Buyeo-gun, Chungcheongnam-do, 16 May 2016, 4:45pm.
The sun is still hot as we arrive at our destination. We walk slowly, as there is little shade, past the ticket office to where is a wide, flat open space in the middle of which is National Treasure #9: the five storey stone pagoda of Jeongnimsa Temple.
Is one allowed to be a little sacrilegious? I’d kind of overdosed on stone pagodas in Unjusa a couple of years previously. Unjusa is known as the temple of a thousand pagodas, so I had become a bit blasé about them.
What was different about this one? Well, to look at it, not much. But it is of importance because it is one of only two stone pagodas from the Baekje period that survive – the other one being the bigger (though very damaged) pagoda at Mireuksa, Iksan (National Treasure #11) which has six surviving storeys; no-one knows how many further levels there were on top of that. Further, these two pagodas are among the earliest stone pagodas on the Korean peninsula (pagodas used to be wooden and thus prone to fire) so they can be considered the ancestors of the thousand pagodas of Unjusa.
Jeongnimsa’s pagoda is difficult to date. King Seong moved Baekje’s capital to Sabi (modern Buyeo) in 538 and many of the city’s important buildings must have been completed in advance of the move. But according to the materials supporting Baekje’s UNESCO listing, Jeongnimsa’s stone pagoda comes after the stone pagoda in Mireuksa, in Baekje’s secondary capital in Iksan, and that pagoda can be dated precisely to 639 CE.
So the Jeongnimsa pagoda was erected some time after 639, but before 660. In that year the victorious Tang general Su Dingfang, having defeated Baekje with the help of Silla’s Kim Yu-shin, decided to rub Baekje’s noses in the mud by defacing the pagoda with an inscription amounting to “We Won You Lost”. For a while the pagoda was known as Pyeongjetap, which roughly means “Pagoda Celebrating the Destruction of Baekje.”
Despite being one of the earliest examples of a stone pagoda on the peninsula it is surprisingly elegant. The five roof stones turn up at the corners, just as if they were traditional wood and tile roofs. And when the site was documented by the Japanese in the colonial period the Japanese surveyor analysed its proportions thus:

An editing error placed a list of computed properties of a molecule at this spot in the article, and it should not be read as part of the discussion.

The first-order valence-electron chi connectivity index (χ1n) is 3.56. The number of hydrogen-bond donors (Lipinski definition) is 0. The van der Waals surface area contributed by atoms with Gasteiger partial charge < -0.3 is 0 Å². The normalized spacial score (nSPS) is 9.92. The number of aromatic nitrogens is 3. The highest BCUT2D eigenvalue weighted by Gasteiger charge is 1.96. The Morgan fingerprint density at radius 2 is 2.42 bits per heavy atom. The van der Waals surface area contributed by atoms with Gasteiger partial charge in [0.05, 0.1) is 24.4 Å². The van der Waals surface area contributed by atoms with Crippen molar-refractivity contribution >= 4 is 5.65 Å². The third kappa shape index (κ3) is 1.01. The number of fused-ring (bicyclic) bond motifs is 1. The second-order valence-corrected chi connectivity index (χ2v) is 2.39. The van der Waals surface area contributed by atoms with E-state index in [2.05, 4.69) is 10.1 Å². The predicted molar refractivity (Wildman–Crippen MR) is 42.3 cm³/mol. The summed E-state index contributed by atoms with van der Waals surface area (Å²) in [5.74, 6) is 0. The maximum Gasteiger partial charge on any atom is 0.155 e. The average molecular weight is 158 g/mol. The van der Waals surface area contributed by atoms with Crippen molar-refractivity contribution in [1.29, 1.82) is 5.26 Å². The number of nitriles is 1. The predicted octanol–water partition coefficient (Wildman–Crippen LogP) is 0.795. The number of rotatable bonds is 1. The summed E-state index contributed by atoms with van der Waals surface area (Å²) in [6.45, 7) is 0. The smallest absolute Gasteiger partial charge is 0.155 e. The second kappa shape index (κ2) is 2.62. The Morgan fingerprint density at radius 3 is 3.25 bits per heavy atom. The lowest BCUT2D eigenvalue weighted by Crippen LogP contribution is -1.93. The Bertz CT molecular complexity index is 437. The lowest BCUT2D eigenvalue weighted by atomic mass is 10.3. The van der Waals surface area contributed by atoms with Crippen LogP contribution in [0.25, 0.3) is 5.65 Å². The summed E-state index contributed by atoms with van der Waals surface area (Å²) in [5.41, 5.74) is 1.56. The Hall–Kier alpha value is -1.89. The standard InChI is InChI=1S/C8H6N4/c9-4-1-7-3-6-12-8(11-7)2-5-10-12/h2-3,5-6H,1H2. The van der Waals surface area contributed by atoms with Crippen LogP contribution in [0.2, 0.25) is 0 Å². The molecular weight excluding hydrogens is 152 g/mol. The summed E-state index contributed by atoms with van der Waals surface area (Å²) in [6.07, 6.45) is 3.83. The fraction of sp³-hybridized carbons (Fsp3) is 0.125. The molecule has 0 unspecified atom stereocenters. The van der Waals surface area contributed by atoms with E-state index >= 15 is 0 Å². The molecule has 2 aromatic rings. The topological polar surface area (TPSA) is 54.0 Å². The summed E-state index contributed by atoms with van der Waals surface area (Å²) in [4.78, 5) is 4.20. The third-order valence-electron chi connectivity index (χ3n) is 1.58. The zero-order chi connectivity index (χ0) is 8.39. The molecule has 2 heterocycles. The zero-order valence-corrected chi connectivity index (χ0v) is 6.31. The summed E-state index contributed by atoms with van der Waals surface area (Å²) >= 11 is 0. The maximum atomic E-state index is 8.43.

both [the] height and width of [the] first story are 7 cheok [1 cheok ≅ 30cm] and the height of the platform is 3.5 cheok. The stone pagoda was built according to the proportion of 7 cheok all around according to the principle of equal partition (Source: UNESCO submission p62).
According to the Cultural Heritage Administration website, the pillars at the corner of each level of the pagoda are slightly narrower at the top and bottom, having a slight bulge in the middle. They call this the Baeeullim style, but it’s very difficult to notice unless you were to get out a tape measure.
The pagoda stands on its own in the centre of a big flat open space. Originally there would have been a prayer hall just to its north – the classic layout for a temple from this period. And further north beyond that, a lecture hall has been reconstructed, housing a huge but very simple stone Buddha statue – again perhaps forming a model for the humble Buddhas you find in Unjusa. This seated Buddha however is from the Goryeo dynasty, not Baekje.
Beside the temple site is a museum which among other things contains a model of what the temple could have looked like in its heyday – the pagoda and prayer hall are surrounded by corridors and halls containing refectories and living accommodation, with the lecture hall at the far end of the site.